It was an item of quality, older than the name Mond by generations, several and likely to far outlive it. It sat in his palm comfortably, the well glossed, black plastic catching the light in the body's ridges. Mustafa flipped the dial on the side and the machine buzzed to life. It was a Braun, SM 5 'Commander', with a chrome head and wireless internal battery, though since its design and manufacture in nineteen hundred and sixty-three CE, the old zinc battery was replaced. First with lithium, then a bio-polymer battery, and finally with a radioisotopic isotopic battery. To ensure clean, and reliable function for the rest of time. He pressed the foil razor to the side of his face and tilted his head towards the mirror, giving himself a sidelong glance. He wanted to be presentable, as always, effortlessly straightening the edges of his beard, the razor glossing over his acne scars.

Actors need characteristic faces!

An old instructor once told him, which was how broadcast got its first pockmarked face in living history. He was popular, off the bat of his graduation from his school, the propagandists went wild, using him to portray old villains, representing prudish underconsumption. And party forbid, communists. But within a few decades, he grew tired of it, as a creative, he had access to books no longer being published or publically listed, and he grew to realize that he wasn't portraying villains. But the protagonists. He could do nothing about it of course, but the knowledge was its own revolution, and he fancied himself as a bit of a Helmholtz Watson.

Using a comb, he sculpted his beard, running the Commander over its tines and trimming down any unruly hairs.

It was a day he counted down to with no sense of joy or dread, he wasn't here on his own accord, and at the same time, he was here by his own making. There was no reason to be upset or elated. Everything he brought with him fit in one medium suitcase, it was what the party had allowed him when they repossessed everything they owned. Repossessed, they called it, 'as if it was their's to begin with.' The faux leather matched him in some way, a man out of time, and so did it's simple cargo. The few pieces of electronics he had were antiquated, but they suited his needs, he never liked to throw away what still worked, or that could be fixed. Which made him the most undesirable.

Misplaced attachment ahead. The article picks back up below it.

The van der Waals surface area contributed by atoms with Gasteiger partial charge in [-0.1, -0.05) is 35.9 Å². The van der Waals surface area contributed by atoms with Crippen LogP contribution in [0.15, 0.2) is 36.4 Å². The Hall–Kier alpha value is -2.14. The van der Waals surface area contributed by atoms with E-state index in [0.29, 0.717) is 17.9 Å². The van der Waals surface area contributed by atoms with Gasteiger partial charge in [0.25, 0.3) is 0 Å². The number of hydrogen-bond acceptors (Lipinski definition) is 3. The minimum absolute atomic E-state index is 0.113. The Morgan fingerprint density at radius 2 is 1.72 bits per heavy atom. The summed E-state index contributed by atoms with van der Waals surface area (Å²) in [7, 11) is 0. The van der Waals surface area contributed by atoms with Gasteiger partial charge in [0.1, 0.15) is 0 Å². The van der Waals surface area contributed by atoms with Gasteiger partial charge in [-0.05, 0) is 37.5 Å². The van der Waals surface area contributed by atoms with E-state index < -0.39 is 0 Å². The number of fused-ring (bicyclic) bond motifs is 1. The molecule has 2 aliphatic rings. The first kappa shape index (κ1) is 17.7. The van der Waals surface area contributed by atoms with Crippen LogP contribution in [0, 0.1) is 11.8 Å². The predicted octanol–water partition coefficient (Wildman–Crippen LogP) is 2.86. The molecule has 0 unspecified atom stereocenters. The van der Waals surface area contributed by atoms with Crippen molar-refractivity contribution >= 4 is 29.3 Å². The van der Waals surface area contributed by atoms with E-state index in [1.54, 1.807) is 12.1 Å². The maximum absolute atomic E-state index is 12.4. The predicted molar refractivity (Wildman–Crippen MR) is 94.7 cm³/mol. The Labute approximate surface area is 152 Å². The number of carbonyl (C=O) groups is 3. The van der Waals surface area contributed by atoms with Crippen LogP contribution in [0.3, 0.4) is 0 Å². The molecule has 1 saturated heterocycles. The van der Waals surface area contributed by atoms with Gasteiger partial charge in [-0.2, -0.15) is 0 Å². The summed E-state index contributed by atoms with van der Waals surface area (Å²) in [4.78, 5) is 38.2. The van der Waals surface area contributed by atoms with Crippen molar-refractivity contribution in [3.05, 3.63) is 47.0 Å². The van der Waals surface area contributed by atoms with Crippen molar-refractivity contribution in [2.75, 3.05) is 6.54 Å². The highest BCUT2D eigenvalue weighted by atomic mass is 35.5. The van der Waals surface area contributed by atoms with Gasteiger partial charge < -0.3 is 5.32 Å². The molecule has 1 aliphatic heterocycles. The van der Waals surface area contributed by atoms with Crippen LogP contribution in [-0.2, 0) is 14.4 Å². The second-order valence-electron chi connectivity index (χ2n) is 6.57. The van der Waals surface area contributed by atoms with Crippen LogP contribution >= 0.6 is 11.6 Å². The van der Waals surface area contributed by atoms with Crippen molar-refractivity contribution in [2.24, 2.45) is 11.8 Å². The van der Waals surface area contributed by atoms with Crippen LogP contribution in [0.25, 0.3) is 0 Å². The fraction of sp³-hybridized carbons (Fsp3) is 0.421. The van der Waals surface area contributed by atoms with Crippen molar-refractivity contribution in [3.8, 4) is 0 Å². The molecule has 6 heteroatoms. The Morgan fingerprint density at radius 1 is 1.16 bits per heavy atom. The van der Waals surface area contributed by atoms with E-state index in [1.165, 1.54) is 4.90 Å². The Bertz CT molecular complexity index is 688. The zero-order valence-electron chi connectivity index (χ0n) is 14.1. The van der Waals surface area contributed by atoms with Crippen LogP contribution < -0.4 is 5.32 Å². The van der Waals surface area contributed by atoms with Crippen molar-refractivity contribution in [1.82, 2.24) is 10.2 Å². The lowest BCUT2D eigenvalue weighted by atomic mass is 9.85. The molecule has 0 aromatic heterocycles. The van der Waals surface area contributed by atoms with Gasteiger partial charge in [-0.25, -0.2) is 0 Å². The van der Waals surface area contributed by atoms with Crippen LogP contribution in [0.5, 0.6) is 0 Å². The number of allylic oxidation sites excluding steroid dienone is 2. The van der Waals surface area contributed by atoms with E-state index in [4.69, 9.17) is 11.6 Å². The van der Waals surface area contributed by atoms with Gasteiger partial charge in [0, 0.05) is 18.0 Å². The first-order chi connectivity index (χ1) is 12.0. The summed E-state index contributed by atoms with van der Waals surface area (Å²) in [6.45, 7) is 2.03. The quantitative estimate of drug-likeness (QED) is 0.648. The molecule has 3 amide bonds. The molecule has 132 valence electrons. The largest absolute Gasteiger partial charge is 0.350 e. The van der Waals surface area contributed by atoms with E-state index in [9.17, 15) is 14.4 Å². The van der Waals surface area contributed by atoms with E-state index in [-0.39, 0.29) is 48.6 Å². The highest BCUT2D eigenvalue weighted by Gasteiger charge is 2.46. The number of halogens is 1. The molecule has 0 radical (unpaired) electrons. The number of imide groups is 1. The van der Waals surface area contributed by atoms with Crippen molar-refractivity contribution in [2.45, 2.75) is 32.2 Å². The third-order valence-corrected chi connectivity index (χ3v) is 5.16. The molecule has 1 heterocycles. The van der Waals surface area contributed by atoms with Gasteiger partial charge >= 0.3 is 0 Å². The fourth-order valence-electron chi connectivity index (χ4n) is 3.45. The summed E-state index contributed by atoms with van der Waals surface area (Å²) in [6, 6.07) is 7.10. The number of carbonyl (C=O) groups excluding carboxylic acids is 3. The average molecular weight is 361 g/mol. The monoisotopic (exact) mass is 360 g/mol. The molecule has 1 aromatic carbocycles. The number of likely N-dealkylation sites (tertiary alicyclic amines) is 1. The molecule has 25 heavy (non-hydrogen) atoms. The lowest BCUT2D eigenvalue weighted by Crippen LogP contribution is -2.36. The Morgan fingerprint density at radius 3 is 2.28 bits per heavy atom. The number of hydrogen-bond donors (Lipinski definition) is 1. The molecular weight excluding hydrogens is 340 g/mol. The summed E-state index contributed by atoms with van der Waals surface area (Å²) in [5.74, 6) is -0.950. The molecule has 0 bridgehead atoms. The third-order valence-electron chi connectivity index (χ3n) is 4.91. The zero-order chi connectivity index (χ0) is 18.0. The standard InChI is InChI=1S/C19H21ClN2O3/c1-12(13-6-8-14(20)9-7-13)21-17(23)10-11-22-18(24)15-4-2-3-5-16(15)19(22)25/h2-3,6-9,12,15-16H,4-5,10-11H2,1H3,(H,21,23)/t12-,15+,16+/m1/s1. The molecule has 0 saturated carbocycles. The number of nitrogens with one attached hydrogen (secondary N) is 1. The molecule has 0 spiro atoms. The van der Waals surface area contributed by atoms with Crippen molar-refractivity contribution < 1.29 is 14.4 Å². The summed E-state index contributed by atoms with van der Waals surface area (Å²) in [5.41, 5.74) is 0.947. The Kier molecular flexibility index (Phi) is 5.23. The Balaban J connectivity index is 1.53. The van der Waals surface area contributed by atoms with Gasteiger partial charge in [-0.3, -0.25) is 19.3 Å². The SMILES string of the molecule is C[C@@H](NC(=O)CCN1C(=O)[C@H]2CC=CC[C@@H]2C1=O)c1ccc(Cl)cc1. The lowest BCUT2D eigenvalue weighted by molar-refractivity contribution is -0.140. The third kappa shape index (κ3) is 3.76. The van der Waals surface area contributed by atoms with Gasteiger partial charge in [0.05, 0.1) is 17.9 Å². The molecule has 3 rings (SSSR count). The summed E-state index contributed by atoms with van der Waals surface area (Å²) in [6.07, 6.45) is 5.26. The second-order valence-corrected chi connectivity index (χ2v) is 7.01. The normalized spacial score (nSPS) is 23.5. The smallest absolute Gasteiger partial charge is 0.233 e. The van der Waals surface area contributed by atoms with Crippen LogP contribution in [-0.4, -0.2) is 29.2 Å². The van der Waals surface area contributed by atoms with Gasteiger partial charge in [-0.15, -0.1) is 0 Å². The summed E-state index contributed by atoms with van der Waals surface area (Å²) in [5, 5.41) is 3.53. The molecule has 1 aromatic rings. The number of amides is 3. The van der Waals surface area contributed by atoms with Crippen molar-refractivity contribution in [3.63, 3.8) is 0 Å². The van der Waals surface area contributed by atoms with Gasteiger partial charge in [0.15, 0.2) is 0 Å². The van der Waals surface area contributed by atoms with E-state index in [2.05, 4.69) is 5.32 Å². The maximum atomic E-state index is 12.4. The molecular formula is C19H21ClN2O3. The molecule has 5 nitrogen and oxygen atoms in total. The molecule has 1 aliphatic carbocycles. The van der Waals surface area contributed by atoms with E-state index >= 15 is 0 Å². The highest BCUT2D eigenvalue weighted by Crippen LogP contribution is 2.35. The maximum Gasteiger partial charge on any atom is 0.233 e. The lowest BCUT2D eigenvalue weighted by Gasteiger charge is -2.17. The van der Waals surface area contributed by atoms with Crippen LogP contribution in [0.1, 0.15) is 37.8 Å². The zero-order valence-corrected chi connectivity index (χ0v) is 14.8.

And just like any other old man, going somewhere, he rose early, well before the artificial sunlight came on. The halls were still bumbling with people, enjoying the last night on that slave boat, scrawling on the walls that they were there, as if the walls wouldn't be painted over. Puking on the carpets as if they wouldn't be pulled up and replaced when the ship came to its berth. He dodged them, shuffling and shimmying the drunk masses, enjoying the last of their freedom, all the while managing to keep their mess off his tan suit. What he wore when he first boarded.

There were a thousand canteens on the ship, equally dispersed through-out the lodgings, yet he avoided the closer ones, his unit was filled with a particularly distasteful rabble. And it didn't take much more than a silver tongue to let security to allow him access to a more distant one, as a "supply saving measure".

The floor of the canteen was chequered linoleum, and everything was plastered with a fake wooden veneer, lit with amber lights from a low ceiling. There were a counter and booths, a scanner to ensure everyone came in for their allotted meal times. Which Mond stepped around, with no interest in being told harmlessly to step await his scheduled time.

"Coffee, White, Jam Biscuit." He said up to the ceiling, before taking a seat in one of the slippy vinyl seats. Putting both hands in his laps, Mustafa waited patiently, as machinery above his headed responded to his request.